Letter: Answers to key concerns on plan

Answers to key concerns on plan
Answers to key concerns on plan

There has been ongoing public consultation with the public for some time by Calderdale Council over the Local Plan.

More recently the council has set a deadline of September 29, 2017 for the consultation period to end.

Our Conservative MP in the Upper Valley, Craig Whittaker, has organised open public meetings which have attracted a lot of interest and discussion has helped people air their views.

Certain concerns kept coming up and these have now been addressed by head of planning, Richard Seaman, in a letter to council members.

1. Thousands of houses are being built to increase the population.

The Local Plan is to meet the needs of our current population growth, not to increase the population. Based on estimates of demographic change, the needs of older people in particular will have to be met.

2. Lack of infrastructure.

The council has capital investment programmes, £100m for transport, and £80m for flood defence and resilience. Not all infrastructure is planned by the council, the West Yorks Authority, CCG, and utility companies co-ordinate plans to meet their needs. CIL, the new infrastructure levy that replaces 106 monies, which developers contribute to local infrastructure, will be adopted at the same time as the Local Plan.

3. Not enough school places.

The council has a ’Planning for Schools Places’ process, a document that runs alongside this plan. Provision is based on birth rate and migration. The Department of Education allocates money on predictions of school populations. It projects primary school places for the next three-four years, and secondary for the next 10 years. The schools part of the plan will reflect where growth is expected, ie in Brighouse where two new primary, and one secondary school are planned for that area.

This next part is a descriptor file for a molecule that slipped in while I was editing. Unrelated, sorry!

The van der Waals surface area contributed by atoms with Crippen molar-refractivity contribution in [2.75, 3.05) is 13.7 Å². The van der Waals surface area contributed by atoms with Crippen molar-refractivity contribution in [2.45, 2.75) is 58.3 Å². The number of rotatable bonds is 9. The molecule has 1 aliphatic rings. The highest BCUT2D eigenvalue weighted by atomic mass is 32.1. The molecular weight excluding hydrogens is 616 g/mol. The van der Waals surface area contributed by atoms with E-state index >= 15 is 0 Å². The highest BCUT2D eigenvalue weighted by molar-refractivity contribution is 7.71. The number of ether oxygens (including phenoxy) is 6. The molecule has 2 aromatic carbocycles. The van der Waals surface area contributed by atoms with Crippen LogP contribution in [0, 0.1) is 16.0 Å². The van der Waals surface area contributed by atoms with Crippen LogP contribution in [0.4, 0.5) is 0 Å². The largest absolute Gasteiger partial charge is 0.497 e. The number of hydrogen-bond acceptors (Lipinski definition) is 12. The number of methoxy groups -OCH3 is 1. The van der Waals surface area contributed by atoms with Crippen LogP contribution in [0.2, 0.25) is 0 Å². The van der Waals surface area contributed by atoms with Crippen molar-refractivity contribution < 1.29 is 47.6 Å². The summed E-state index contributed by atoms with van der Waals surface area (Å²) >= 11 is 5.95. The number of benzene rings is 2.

4. Housing on small sites important ie below 0.25 hectares.

The usual site size for consideration in these Local Plans is 0.4 hectares which is an acre. The council has listed small sites in the schedule available in libraries, and anticipates 1,400 new homes will come from extra or small sites.

5. Brown field should be used before green field.

Over the last 25 years 80 per cent of new homes have been built on brown field, which is why there is now a short supply. Some brown field sites are unsuitable. Urban areas grow into the green belt over time in some places. ‘Exceptional circumstances’ are required to justify allocation in the green belt.

If you have any more questions or concerns, planning officers are available at Customer First in Halifax on Monday, Wednesday and Friday, 9am-1pm.

For advice, telephone 01422 392206 or 392381.

Further drop-ins are being planned by the council on September 18 at Halifax Town Hall, September 19 in Brighouse Library and September 20 in Hebden Bridge Town Hall, all 5-8pm.

On September 18 there will be help to navigate the website to make comments on the Local Plan.